clock menu more-arrow no yes mobile

Filed under:

NBA Draft 2012: Austin Rivers Never Loses His Confidence

Getty Images

WASHINGTON -- Ten minutes had passed since Austin Rivers looked dejected after struggling with the "7 drill," a Wizards shooting workout favorite. The drill asks players to hit seven shots in a row, but for every miss, they must hit one additional shot before the drill can end. Twenty-five shots and four minutes later, coach Randy Wittman had to cut the drill short, telling Rivers that if he just hit six shots, he could stop. Rivers finally did.

And yet ... these were the first words out of Rivers' mouth.

"I think this was my best workout yet," he said. "I had a great workout shooting the ball."

That's Rivers in a nutshell there. Now, granted, he could have shot the ball very well in the sections of the workout that we didn't see. He also later admitted that last 7 drill was "really tough." But he clearly knew that we all saw him struggle with his shot in that drill. He had to know. And yet, the first words that came out of his mouth were about how well he did.

That's just Rivers, though. Always confident.

"Every time you step out on the floor, you should feel like you're the best one, whether it's true or not," Rivers said, explaining his mindset. "You should always feel like that, because that way, you play better, play with more confidence and give more confidence to your teammates."

It's also possible Rivers impressed in the other portions of the workout. He has a tendency to bring the ball down to his waist before he shoots, which adds an unnecessary hitch, especially against NBA athletes. That may explain his struggles shooting the ball late in the workout. But we also know he's very quick, and I know the workout included some one-on-one work. How Rivers fared in that, I don't know, but that type of thing plays more to his strengths.

I also was impressed with Rivers' demeanor during interviews. He's certainly confident, but he doesn't come across as arrogant. I also was impressed with his answer about the kind of role he expects to play in the NBA.

"I'm not just going to get the ball and go out there and dance," he said. "That's not how it works. There are too many great players in the NBA."

He'll have to walk the walk there if he's going to make it. It probably won't happen here, nor should it, because the Wizards don't need his skills. But on the right team, it absolutely could all come together for him.

More notes below the jump:

  • I wish I could tell you more about Michael Kidd-Gilchrist's individual workout prior to the group one later in the day, but we literally saw none of it. The whole situation was very strange, with the Wizards announcing 45 minutes before the workout ended that he would work out alone instead of with Rivers and Terrence Ross. He had finished up by the time media was given access, and all we got was three minutes to talk to him. I think this was agent-driven more than anything, but I'm not going to speculate about the reasons why. Either way, it was a very sharp contrast to the approach Bradley Beal took on Thursday.
  • Kidd-Gilchrist didn't say much when he talked to us. He has a stutter that causes him to struggle to speak in front of crowds, which was documented by CBS Sports' Gary Parrish during the tournament. During his brief session, he said John Wall has been a "mentor" to him.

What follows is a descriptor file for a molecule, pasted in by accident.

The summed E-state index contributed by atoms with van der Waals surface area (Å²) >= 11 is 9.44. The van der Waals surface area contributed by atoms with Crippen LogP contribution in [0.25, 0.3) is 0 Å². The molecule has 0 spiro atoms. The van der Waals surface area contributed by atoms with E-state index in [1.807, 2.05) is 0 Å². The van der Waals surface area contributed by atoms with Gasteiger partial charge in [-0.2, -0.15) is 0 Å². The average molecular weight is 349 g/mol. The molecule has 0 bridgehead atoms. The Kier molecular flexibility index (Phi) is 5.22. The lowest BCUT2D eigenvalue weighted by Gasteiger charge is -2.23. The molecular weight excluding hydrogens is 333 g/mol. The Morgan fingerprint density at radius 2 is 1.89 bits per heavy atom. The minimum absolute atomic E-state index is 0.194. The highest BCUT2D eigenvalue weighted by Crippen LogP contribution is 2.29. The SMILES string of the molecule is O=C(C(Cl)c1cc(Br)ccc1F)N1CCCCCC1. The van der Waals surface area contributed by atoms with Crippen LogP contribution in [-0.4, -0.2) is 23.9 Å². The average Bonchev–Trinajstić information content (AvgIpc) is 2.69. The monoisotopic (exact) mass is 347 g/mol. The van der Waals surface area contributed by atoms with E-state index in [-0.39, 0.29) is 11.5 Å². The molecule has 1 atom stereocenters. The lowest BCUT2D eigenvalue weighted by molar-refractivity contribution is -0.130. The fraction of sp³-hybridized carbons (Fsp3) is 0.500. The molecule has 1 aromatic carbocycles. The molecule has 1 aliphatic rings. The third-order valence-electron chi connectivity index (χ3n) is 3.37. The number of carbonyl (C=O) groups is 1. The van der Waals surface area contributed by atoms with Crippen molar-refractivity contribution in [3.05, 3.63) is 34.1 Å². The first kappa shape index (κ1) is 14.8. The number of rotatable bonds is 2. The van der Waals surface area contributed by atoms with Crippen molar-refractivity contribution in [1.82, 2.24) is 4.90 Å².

• Kidd-Gilchrist also said he's been focusing on improving his jump shot. "Just reps will improve it," he said. "It's every [shot] in general; also, off-the-dribble stuff." He also said he's a better passer than he showed in college.
  • For what it's worth, I did hear that Kidd-Gilchrist's workout went well, but that's about all I know. I really wish I could tell you more, but we just didn't see anything.
  • Terrence Ross was much more impressive than Rivers during the shooting drill we saw, flashing a nice, fluid stroke. But he also seemed to tire at the end, admitting that fact to reporters following the workout. "It was intense. You really have to push yourself in these workouts," Ross said. "It was really hard to do." He also admitted this was the sixth one he's attended, so you could sense some weariness.
  • Fitness was a point of emphasis for the Wizards during the second workout. After it ended, Randy Wittman pulled the three players together and explained the importance of staying in shape to the players. "Your jumper may not always be there, but your fitness has to be," Wittman said in the huddle.
  • Rivers, meanwhile, seemed more excited about the pace of the workout. "There were a lot of pick and rolls and one-on-one actions, but it's really just the pace. You go hard every time. It's not 'shoot two shots here, and now, let's see how your layups go.' It's just competing. Everybody wants to beat each other."
  • One brave reporter had the stones to ask Austin about what his father said about the Wizards' organization in an ESPN Boston story. "Be mad at my dad, not me," Rivers said with a smile. "I don't know what he's talking about. He didn't say that to me."
  • Rivers' answer on what his father has taught him to prepare for the draft was interesting. "He just told me to stay 100 percent real. Just don't try to be something you're not. Don't try to play a way you don't play. Act the way you want. That way, if they truly like you, it's going to be a true fit."
  • Ross said he has lately admired Iman Shumpert, which was a random reference. He said he loved the way Shumpert played defense last year, and also said he thinks he can go anywhere from No. 14 to No. 25 in the draft.